There is no literary form more exciting and compelling than the oral history of a television show - especially when it is focused on just a single episode.
I’d been obsessed with doing a story about the afterlife. I wanted to do a sort of supernatural story, and was thinking of spooky, creepy story ideas. So, weirdly, “San Junipero” had started in a sort of horror movie world.
If I told you there was a TV series starring Anne Hathaway, Tina Fey, John Slattery, Dev Patel, Catherine Keener, Andy Garcia, Cristin Milioti, Brandon Victor Dixon, Olivia Cooke, Andrew Scott, Julia Garner, Shea Whigham, Gary Carr, Sofia Boutella, and John Gallagher, Jr, would that be something you’d be interested in?
This is the bonkers-great cast just announced for the new Amazon anthology series Modern Love. It’s adapted from the column/podcast of the same name.
The project hails from “Once” and “Sing Street” filmmaker John Carney who serves as writer, director, and executive producer. Emmy Rossum, Sharon Horgan and Tom Hall will also direct episodes with Horgan penning her own while Rossum helms one by the late Audrey Wells (“Under the Tuscan Sun,” “The Hate U Give”).
I’m very much on board for this, but in thinking about a series based on the Modern Love podcast, I’m suddenly wondering how much more interesting it might be to see a show based on Dan Savage’s sex-advise podcast Savage Love. It would certainly be spicy.
Jerry Springer is officially returning to TV. The contracts are signed and he’s now the newest TV judge coming to daytime. Judge Jerry will launch in 2019.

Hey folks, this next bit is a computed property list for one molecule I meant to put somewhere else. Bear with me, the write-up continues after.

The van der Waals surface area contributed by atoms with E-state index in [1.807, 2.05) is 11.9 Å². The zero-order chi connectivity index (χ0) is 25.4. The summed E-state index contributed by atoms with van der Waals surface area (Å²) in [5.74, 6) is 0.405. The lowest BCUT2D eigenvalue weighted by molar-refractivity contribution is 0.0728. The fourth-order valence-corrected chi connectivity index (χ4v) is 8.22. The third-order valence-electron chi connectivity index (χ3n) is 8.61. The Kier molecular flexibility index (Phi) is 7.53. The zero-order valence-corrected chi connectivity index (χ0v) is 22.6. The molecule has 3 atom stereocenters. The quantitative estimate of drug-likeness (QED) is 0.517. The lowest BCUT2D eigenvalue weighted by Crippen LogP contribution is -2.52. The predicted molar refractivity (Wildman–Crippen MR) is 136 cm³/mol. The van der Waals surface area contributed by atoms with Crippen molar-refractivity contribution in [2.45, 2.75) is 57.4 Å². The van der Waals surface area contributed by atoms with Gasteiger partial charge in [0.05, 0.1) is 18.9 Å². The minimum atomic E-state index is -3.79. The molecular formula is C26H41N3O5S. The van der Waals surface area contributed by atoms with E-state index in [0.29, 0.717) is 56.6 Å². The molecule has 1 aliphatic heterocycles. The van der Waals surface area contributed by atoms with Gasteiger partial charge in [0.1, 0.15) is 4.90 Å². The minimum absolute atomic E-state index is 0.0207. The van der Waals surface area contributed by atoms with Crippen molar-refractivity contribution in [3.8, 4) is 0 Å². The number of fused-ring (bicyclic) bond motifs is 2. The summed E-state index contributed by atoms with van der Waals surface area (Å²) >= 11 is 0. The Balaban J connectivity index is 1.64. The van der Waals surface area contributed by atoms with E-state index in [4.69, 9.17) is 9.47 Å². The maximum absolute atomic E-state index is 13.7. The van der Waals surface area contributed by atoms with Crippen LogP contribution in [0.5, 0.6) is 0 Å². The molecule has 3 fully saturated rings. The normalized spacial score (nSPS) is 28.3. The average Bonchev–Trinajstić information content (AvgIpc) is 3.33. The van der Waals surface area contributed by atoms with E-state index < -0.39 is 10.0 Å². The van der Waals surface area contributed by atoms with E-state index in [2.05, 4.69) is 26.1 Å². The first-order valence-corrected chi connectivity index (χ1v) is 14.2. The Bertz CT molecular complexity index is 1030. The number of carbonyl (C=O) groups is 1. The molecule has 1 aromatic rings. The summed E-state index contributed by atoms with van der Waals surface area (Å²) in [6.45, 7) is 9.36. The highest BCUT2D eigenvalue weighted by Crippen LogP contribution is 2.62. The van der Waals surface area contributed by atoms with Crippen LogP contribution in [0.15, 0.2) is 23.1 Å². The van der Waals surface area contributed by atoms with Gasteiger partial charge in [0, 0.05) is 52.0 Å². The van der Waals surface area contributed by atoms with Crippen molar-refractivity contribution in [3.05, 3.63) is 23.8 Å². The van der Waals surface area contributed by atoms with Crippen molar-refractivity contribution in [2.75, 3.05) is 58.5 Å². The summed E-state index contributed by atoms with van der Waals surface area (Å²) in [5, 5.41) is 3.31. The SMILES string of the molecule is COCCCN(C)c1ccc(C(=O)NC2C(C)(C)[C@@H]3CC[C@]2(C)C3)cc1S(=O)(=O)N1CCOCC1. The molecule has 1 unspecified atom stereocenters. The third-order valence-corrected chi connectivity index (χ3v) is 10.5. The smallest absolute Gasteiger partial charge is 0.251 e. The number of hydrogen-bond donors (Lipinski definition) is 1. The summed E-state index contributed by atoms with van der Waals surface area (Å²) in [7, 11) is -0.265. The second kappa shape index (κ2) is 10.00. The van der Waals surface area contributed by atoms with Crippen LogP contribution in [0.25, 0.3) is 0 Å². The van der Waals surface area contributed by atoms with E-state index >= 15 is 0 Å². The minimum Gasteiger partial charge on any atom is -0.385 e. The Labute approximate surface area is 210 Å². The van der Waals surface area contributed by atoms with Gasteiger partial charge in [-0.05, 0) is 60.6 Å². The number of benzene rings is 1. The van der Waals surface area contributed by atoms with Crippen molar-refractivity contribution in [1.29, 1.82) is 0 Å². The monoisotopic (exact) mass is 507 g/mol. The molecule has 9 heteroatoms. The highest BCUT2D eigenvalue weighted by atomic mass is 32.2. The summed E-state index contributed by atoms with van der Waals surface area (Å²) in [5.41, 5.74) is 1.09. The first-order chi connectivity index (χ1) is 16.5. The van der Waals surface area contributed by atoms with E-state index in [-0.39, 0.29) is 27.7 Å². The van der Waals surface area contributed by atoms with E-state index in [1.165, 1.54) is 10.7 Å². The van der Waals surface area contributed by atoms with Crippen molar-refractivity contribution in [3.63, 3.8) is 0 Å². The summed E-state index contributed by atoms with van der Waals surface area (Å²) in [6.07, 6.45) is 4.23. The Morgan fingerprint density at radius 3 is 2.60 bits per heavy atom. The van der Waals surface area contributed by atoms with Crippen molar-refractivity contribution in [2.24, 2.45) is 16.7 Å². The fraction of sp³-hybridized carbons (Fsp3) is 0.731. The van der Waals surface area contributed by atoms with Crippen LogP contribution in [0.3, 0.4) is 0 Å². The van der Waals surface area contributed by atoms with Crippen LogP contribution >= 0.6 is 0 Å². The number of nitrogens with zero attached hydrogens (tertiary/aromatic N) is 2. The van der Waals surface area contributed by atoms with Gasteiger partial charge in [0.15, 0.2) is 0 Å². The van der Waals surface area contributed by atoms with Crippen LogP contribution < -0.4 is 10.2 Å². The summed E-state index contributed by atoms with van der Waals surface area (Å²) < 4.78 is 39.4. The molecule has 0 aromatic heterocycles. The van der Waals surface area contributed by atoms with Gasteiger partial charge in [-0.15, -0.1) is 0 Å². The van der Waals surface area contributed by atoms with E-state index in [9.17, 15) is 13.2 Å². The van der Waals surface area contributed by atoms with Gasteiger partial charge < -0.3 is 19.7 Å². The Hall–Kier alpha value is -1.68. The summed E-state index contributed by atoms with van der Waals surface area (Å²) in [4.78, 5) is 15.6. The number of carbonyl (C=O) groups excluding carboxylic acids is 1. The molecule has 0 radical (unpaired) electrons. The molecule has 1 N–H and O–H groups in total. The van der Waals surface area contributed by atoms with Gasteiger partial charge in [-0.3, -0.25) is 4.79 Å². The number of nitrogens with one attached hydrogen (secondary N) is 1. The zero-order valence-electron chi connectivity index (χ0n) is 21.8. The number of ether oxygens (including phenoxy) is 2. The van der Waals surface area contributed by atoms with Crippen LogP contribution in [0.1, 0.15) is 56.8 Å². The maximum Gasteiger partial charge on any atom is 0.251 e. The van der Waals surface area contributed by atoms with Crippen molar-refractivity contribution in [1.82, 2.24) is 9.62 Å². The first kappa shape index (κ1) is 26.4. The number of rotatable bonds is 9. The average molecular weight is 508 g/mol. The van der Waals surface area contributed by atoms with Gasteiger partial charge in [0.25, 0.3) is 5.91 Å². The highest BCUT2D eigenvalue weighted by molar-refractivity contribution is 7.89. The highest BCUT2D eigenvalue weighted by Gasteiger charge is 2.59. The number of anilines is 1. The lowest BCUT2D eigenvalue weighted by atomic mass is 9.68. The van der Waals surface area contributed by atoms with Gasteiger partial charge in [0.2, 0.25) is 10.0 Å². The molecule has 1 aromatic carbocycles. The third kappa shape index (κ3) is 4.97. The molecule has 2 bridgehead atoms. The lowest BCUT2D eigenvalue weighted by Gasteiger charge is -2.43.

Fox & Friends has criticised a Murphy Brown storyline that was critical of ICE. “Grossly offensive”, they called it. The segment mostly just proves that somebody is watching the show.
Speaking of video games, Red Dead Redemption 2’s online multiplayer game is set to launch. So, if you have lost any family members to RDR2 over the past month, it might just be time to wish them well and say goodbye permanently to them.
The creator of Rocko’s Modern Life on the development of the series provides an interesting insight into the earlier years of Nickelodeon.
It was a different time then, looking at Nickelodeon — they were just getting on the map. Ren and Stimpy actually premiered while I was working on the pilot. My stuff was so weird, but then Ren and Stimpy came out, and I was like, “Oh, this might work.” Everything was different [then], and Nickelodeon was kind of going for that they wanted to break out and break the mold of what was going on. There were so many rules that had come down onto kids TV that it was kind of our time to break out of it.